Lunch Time Discussion with Carme Pigem - RCR 

by Hao Wang

On September 25th, 2018, Carme Pigem (RCR) from Spain came to McGill for an evening lecture. During lunch time, McGill architecture students had an opportunity to talk to her about RCR’s practices, their ideas and thinking. María González (Sol89), Juanjo López de la Cruz  (Sol89) and Laura Domínguez were also joining the panel with us. Special thanks to Ankit Gongal (U3) for organizing the lunch time discussion event. 

= McGill Students
CP = Carme Pigem (RCR)
MG = María González (Sol89)
JC = Juanjo López de la Cruz (Sol89)

Q: How important is the site-visit to your practice, and what is the process of site-visit for RCR?

CP: Site-visit for us is to appreciate the condition of the site. In order to get the unique and specific project inspiration. The emotion of belonging is coming from the site of architecture. We visit a site not only to understand the geography, the topology, the conditions of the site but also the feelings of the site. What you feel that needs to be informed, that needs to be hidden. So that’s the two things: one you can say it is related to numbers, the objective, and the other is related to dreams, the emotion, and how you can balance the two. There are also two questions we ask ourselves when we do a site visit, one is “what we have to do?”, that is related to the programs, the needs; the other is “where we are going to be?”, that is related to the site.

JC: Yes I think you have to ask yourself a question that what is architecture to you. Is it the art of construction or is it to express yourself? So you need to understand your action


Q: Do you tend to work and research on what to look for before going to the site, or do you just go there and do it at the place, or do you combine these methods?

MG: I think architecture practice is not a linear process. Sometimes is linear, sometimes you reflect afterwards. It’s never one way or the other.  
 

 

 

 

 

 

 

 

 

 

 

 


 



 



 

 





 

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Rural House / RCR Arquitectes



Q: I was fascinated by one of your watercolour drawings, can you talk more about how do you study light and shadow?

CP: We are using watercolour and sketches because we feel these sketches would show the sensual ideas better than a complete drawing. In the earlier stages, you have ideas, but you don’t have a final drawing. These watercolours have more power to convey ideas. Our approach was not that defined yet, but its a way of understanding what are we thinking at an earlier stage.

You have to think if you want to do architecture as a factual business or if you want to do something more interesting.  You’re not only proposing the functions and programs, but you are also proposing a way to relate to the landscape. So it’s very beautiful to spend the time to explore the ideas and relationship to nature



Q: if someone has a site, do you think there’s always a way to fit a program into a site that seems unfit?

CP: you cannot do a project “fighting” with your client, you need to have a lot of patience and passion. You need to spend a lot of time thinking and speculating, you need to move forward with your client together.

Les Cols Restaurant Marquee / RCR Arquitectes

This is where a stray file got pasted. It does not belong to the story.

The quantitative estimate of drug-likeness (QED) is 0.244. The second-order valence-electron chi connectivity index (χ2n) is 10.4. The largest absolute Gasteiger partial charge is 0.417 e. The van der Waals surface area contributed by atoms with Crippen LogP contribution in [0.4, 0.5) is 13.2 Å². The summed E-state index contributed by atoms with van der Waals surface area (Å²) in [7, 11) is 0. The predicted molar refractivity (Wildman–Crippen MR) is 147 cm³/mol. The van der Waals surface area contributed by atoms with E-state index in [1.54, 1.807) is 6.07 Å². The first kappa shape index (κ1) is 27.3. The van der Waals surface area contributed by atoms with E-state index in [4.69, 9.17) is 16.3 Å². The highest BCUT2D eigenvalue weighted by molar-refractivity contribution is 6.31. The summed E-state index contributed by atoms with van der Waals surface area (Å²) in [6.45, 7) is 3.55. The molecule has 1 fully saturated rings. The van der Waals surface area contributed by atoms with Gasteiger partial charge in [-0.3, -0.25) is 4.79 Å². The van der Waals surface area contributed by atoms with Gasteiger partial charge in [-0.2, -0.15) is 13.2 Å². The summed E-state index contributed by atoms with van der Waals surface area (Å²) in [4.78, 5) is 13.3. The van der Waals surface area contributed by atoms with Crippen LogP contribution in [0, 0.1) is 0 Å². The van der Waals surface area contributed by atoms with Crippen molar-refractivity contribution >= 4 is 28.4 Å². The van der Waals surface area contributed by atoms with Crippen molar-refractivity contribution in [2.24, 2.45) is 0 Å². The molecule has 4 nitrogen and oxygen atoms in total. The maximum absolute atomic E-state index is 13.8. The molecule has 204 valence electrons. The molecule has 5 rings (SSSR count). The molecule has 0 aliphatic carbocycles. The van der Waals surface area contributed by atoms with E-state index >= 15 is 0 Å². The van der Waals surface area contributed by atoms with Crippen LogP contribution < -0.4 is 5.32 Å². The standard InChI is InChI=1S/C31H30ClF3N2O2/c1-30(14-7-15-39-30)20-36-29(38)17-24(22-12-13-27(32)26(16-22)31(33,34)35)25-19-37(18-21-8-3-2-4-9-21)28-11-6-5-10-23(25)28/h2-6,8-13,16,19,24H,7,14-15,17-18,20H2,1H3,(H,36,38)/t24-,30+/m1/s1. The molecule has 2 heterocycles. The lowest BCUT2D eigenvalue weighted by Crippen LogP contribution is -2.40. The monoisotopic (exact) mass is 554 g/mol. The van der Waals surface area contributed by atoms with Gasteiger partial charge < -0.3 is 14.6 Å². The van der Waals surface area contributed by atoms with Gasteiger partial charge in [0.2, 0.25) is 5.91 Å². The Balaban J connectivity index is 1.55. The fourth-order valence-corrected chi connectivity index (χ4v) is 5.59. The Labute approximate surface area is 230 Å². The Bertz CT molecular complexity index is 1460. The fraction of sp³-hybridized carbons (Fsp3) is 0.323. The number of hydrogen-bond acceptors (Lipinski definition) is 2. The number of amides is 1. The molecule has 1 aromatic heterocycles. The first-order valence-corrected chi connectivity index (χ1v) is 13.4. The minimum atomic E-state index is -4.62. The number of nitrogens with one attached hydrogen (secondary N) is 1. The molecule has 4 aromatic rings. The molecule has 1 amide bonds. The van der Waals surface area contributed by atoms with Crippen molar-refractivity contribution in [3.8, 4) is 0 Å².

Q: It’s very interesting that you talked about the program in terms of both numbers and feelings, can you talk more about the feelings that you get from the program? How do you approach the feelings that you get from the program?

CP: When we are talking about the dreams or the problem, it is something very related to us: the sensuality. We think it’s always important to go deeper, to get the most essential part of the problem. If we are talking about the sensuality of things, then it becomes common ground, it becomes a universal language. 

For example, we had to design a lighthouse for a competition. When we think about a lighthouse, we think about a place that holds the light that has some machinery within to guide the fishermen in the sea, with a specific height and position. Most of us, as architects, think of lighthouse as a light tower. However, we realized that a lighthouse is essentially a source of light, it's not a tower. The lighthouse began as a fire on the beach. The site of the lighthouse was a very steep cliff, and the light source needs to be at the same height as the top of the cliff. Most of the project came in as a tower in the middle of the cliff. We came in, with a “hand”, hanging from the top of the cliff, and positioned like a hand hanging the light. The architecture solution only comes when we are trying to understand the essence of the problem.

Les Cols Restaurant Marquee / RCR Arquitectes

San Antoni Library / RCR Arquitectes

Q: Do you do any theoretical research?
CP: I think that's something that goes together. When you do projects you discovered things and you started to read things and apply the things you read. it only depends on your attitude, on how you are looking. You can learn from anything, it doesn’t matter. Its something that goes together, it’s not like you do some theoretical. Architecture is not a job from 9-5, it's something that grows in you.
JC: I think architects don't only research on the project he’s working on, he is researching on everything. Sometimes things come to the table when the times comes. The things we research .sometimes you read things that resonate with the projects you’ve done in the past, and even make you understand your past project.
 
Q: How do you make decisions towards the end of the project.
 
CP: what is nice towards the end of a project is that you understand the details through main ideas, and through the details, you understand the idea better. What is important is that they go together: it’s the same drawing. Just like writing a novel, the detail belongs to the main idea of the story.
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Soulages Museum / RCR Arquitectes